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Ward Creek — Expedition Two


After Ward Creek Cleanup One, we had a good idea of just what was needed (and where) to open the two blockaded bridges for paddle-through access.  With the derelict bridge had been cleared of the vast majority of its litter flotsam, it was high time to open the route.  Yet again, I was joined by my good friend Mike, who has now participated in half a dozen Expeditions.  We set off from East Harbor yet once again, and off we went toward the first blockaded bridge, Pecue Lane.

I suppose I should mention a little more about what we actually do.  For trailblazing Expeditions, I load up my hand winch (a two-ton Wyeth-Scott More Power Puller comealong) and a collection of straps and lines.  The lines are used to pull things like semi-floating trunks and general debris tangles — anything that can be moved by simple force of human muscle power.  That accounts for a large amount of what’s there in the blockages, but it’s certainly not all.

For things that simply won’t budge, either by sheer mass or by being completely entangled in a giant woven mass, we call in our mechanical advantage.  With plenty of high-quality straps (all with several times the working load of the winch), we strap to a large log, trunk, or cluster of debris.  The winch is anchored with a 3-inch extra-wide strap so as not to damage the anchoring tree in any way.  Then it’s just a matter of laying your back into it as you ever so slowly pull whatever it is you’re moving.  Almost always it requires multiple rounds of resetting the straps for a different angle or distance before you finally reach the intended resting place.

As wood in the water makes for excellent habitat, wherever possible we merely relocate enough of the blockage to facilitate canoe travel.  In any case, the amount of material moved is small compared to the total in the blockages — when you’re using human power, you tend not to go overboard with the hard work.  Oh, and every so often we have to pull out a hand saw, e.g. to cut one side off a forked down tree that’s wedged through both sides of an immovable object.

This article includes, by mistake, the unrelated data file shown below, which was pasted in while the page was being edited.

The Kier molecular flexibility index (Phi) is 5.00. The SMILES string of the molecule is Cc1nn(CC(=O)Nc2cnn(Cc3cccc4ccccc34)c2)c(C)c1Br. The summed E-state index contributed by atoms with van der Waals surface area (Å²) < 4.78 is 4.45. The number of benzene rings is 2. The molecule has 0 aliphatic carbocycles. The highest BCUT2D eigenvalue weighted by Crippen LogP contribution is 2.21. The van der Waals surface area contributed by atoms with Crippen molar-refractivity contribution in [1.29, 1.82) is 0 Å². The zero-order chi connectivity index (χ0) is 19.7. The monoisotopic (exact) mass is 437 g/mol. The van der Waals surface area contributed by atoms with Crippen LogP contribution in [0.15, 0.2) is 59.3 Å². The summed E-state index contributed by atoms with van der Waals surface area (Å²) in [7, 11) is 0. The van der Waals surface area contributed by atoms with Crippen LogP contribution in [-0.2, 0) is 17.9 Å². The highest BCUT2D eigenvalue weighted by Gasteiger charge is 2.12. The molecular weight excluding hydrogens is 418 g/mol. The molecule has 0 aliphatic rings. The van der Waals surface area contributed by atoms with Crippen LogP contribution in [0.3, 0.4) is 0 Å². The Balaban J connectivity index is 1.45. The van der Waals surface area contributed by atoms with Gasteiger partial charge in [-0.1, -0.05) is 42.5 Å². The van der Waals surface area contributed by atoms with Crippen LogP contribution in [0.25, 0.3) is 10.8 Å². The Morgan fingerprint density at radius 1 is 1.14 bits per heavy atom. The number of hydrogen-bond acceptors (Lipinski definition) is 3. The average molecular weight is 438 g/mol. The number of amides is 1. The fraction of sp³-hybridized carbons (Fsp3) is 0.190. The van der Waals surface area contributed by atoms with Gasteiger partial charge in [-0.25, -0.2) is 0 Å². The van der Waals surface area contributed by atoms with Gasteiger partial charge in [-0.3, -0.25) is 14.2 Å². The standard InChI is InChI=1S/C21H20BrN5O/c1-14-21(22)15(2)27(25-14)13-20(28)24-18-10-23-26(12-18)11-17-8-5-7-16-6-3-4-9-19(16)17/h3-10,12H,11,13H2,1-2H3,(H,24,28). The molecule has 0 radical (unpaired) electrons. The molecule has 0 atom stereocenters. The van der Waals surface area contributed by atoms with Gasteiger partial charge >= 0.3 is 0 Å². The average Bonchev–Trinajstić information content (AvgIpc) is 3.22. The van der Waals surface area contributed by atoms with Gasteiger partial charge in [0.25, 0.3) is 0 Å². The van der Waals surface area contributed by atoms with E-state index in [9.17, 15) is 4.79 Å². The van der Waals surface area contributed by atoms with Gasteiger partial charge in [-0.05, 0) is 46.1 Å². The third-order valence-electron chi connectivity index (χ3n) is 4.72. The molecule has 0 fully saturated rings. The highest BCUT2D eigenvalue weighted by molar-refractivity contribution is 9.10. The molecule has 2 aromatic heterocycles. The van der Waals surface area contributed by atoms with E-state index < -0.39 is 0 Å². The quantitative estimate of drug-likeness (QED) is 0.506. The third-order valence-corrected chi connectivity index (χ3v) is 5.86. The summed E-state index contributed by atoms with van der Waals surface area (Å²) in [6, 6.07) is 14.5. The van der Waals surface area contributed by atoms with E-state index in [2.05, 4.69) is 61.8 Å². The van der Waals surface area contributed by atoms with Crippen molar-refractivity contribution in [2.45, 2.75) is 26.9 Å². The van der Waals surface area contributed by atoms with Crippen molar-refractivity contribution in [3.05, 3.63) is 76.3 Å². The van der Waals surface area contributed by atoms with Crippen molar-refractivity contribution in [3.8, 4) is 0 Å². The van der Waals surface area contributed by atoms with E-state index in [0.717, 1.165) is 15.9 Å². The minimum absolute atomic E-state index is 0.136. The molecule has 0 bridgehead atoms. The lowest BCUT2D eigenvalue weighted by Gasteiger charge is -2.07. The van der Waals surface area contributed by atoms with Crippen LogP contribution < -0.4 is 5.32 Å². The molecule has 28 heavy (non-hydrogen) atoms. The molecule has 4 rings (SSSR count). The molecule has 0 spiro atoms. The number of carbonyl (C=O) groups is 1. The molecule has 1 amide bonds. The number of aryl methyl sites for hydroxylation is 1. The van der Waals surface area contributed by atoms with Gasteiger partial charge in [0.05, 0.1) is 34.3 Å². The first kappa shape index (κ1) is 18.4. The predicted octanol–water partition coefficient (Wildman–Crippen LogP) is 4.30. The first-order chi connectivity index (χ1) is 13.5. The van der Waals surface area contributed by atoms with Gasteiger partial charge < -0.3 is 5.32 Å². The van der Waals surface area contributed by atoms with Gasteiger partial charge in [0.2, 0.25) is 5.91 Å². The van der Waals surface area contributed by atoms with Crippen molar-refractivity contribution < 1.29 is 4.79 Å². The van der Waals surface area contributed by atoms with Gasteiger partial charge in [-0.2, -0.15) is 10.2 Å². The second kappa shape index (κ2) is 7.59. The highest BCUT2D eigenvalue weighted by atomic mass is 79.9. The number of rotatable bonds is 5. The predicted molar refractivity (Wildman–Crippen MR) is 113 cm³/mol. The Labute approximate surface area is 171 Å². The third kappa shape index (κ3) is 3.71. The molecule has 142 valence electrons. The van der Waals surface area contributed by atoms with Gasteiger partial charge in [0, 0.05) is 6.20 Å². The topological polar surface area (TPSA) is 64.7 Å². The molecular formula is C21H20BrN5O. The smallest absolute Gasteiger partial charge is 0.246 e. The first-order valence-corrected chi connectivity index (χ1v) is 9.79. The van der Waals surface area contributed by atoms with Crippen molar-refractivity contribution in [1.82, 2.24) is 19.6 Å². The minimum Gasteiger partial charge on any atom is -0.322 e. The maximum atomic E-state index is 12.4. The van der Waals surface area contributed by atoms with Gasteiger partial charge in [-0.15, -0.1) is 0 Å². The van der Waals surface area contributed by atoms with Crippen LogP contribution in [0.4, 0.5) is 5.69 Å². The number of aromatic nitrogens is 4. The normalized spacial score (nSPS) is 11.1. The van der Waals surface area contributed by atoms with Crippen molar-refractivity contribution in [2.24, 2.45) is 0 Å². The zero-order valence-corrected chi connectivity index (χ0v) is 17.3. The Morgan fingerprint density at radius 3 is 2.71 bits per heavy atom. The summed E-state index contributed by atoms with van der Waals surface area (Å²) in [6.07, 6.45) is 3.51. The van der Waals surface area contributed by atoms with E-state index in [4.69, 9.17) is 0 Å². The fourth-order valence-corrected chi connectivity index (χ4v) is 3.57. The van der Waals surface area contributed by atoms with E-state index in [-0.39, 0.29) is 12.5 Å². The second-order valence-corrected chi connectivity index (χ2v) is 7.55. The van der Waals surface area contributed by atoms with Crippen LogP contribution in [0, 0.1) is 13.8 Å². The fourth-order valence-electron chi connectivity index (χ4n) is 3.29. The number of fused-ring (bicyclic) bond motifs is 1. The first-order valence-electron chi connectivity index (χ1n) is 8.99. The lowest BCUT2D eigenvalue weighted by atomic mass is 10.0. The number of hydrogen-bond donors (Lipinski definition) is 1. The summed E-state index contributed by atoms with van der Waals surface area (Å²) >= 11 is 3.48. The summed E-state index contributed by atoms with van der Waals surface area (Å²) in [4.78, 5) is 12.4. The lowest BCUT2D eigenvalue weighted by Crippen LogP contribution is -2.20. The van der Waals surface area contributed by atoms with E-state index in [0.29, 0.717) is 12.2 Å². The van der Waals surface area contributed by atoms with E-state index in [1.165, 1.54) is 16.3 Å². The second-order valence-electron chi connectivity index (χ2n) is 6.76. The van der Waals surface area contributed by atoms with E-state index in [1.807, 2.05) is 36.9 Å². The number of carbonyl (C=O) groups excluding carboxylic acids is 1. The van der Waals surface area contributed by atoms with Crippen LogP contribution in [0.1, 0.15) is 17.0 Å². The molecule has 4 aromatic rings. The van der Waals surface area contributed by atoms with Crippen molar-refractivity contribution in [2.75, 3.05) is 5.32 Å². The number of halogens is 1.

So, anyway, we attacked the first blockaded bridge.  In the first half of the time lapse video, you can see that a large amount of time was spent on one large trunk.  It had to be about 18 feet long or so, just judging by arm spans, and it was rather thick, too.  If you pay attention, you can note multiple pauses in its movements.  Most of those are delays while we reset the straps and anchors for another pull from a different angle or distance.  (At least one is a gatorade break, but hey, it’s *HARD* work.)  The smaller tree that you see being pulled and then released and cut was wedged in so well I hit the capacity limit of the tackle, but it had to go or it would catch more debris and rebuild the blockage.

After we opened up Pecue, it was on to the derelict bridge.  There was a ton of stuff to pull there (including an entire tree lying flat just under the surface), but I think the best (and by far more annoying) single piece was apparently the entire floor of, I don’t know, perhaps a very large deer stand?  Mike’s time lapse ran out well before the work did, but it’s still a sight to behold, I dare say.

We were indeed successful in getting through both bridges’ blockages, and you can now paddle from Bayou Manchac all the way to Bluebonnet Boulevard without having to portage around any debris dams.  It should help drainage at least a bit, of course, but the primary purpose was to make the lower half of Ward Creek canoe-navigable.  With it now fully open, we can continue doing litter cleanups without the hassle of having to unload and reload the canoes every time we have to cross the derelict or Pecue.

I was certainly exhausted by the time we returned to East Harbor, but I dare say Mike was worse off than I.  (Can I help it that I have unfathomable reserves, hehe?)  I had him lie down while I took my time carrying all the gear back to my car, and you know what?  Canoes are *heavy* after a full day of intense manual labor.  Go figure.  Still, it was certainly a job well done, and I can hardly wait to get back out there for another cleanup.

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